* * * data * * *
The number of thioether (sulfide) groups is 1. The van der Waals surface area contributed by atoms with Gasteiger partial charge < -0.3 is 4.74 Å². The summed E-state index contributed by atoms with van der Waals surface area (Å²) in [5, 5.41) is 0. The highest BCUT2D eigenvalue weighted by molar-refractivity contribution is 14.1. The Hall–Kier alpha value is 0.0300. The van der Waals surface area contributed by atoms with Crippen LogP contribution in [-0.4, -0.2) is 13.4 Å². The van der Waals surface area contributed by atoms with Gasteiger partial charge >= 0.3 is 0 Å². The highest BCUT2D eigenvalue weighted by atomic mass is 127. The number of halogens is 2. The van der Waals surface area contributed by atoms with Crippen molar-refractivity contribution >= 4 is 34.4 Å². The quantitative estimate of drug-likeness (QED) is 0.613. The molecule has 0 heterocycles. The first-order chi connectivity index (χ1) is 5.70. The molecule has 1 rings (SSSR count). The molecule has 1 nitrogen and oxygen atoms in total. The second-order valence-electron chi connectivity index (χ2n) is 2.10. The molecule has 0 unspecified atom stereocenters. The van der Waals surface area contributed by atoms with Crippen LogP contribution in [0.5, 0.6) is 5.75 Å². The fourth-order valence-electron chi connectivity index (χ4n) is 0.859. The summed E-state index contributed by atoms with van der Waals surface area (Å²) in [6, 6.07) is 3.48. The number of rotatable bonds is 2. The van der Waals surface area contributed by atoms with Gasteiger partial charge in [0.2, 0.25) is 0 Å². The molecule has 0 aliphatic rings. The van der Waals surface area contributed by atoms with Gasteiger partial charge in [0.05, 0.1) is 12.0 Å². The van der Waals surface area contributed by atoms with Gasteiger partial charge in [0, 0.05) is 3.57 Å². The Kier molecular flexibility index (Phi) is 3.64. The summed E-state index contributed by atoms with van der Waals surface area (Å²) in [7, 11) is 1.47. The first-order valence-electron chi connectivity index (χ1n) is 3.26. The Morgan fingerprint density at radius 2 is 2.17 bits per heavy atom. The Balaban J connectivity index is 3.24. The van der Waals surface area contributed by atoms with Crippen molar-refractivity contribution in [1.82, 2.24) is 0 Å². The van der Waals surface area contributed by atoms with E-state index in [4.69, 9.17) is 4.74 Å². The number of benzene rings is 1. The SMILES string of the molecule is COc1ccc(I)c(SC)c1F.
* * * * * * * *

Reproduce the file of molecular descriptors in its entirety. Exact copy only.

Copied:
The number of thioether (sulfide) groups is 1. The van der Waals surface area contributed by atoms with Gasteiger partial charge < -0.3 is 4.74 Å². The summed E-state index contributed by atoms with van der Waals surface area (Å²) in [5, 5.41) is 0. The highest BCUT2D eigenvalue weighted by molar-refractivity contribution is 14.1. The Hall–Kier alpha value is 0.0300. The van der Waals surface area contributed by atoms with Crippen LogP contribution in [-0.4, -0.2) is 13.4 Å². The van der Waals surface area contributed by atoms with Gasteiger partial charge >= 0.3 is 0 Å². The highest BCUT2D eigenvalue weighted by atomic mass is 127. The number of halogens is 2. The van der Waals surface area contributed by atoms with Crippen molar-refractivity contribution >= 4 is 34.4 Å². The quantitative estimate of drug-likeness (QED) is 0.613. The molecule has 0 heterocycles. The first-order chi connectivity index (χ1) is 5.70. The molecule has 1 rings (SSSR count). The molecule has 1 nitrogen and oxygen atoms in total. The second-order valence-electron chi connectivity index (χ2n) is 2.10. The molecule has 0 unspecified atom stereocenters. The van der Waals surface area contributed by atoms with Crippen LogP contribution in [0.5, 0.6) is 5.75 Å². The fourth-order valence-electron chi connectivity index (χ4n) is 0.859. The summed E-state index contributed by atoms with van der Waals surface area (Å²) in [6, 6.07) is 3.48. The number of rotatable bonds is 2. The van der Waals surface area contributed by atoms with Gasteiger partial charge in [0.2, 0.25) is 0 Å². The molecule has 0 aliphatic rings. The van der Waals surface area contributed by atoms with Gasteiger partial charge in [0.05, 0.1) is 12.0 Å². The van der Waals surface area contributed by atoms with Gasteiger partial charge in [0, 0.05) is 3.57 Å². The Kier molecular flexibility index (Phi) is 3.64. The summed E-state index contributed by atoms with van der Waals surface area (Å²) in [7, 11) is 1.47. The first-order valence-electron chi connectivity index (χ1n) is 3.26. The Morgan fingerprint density at radius 2 is 2.17 bits per heavy atom. The Balaban J connectivity index is 3.24. The van der Waals surface area contributed by atoms with Crippen molar-refractivity contribution in [1.82, 2.24) is 0 Å². The van der Waals surface area contributed by atoms with E-state index in [4.69, 9.17) is 4.74 Å². The number of benzene rings is 1. The SMILES string of the molecule is COc1ccc(I)c(SC)c1F.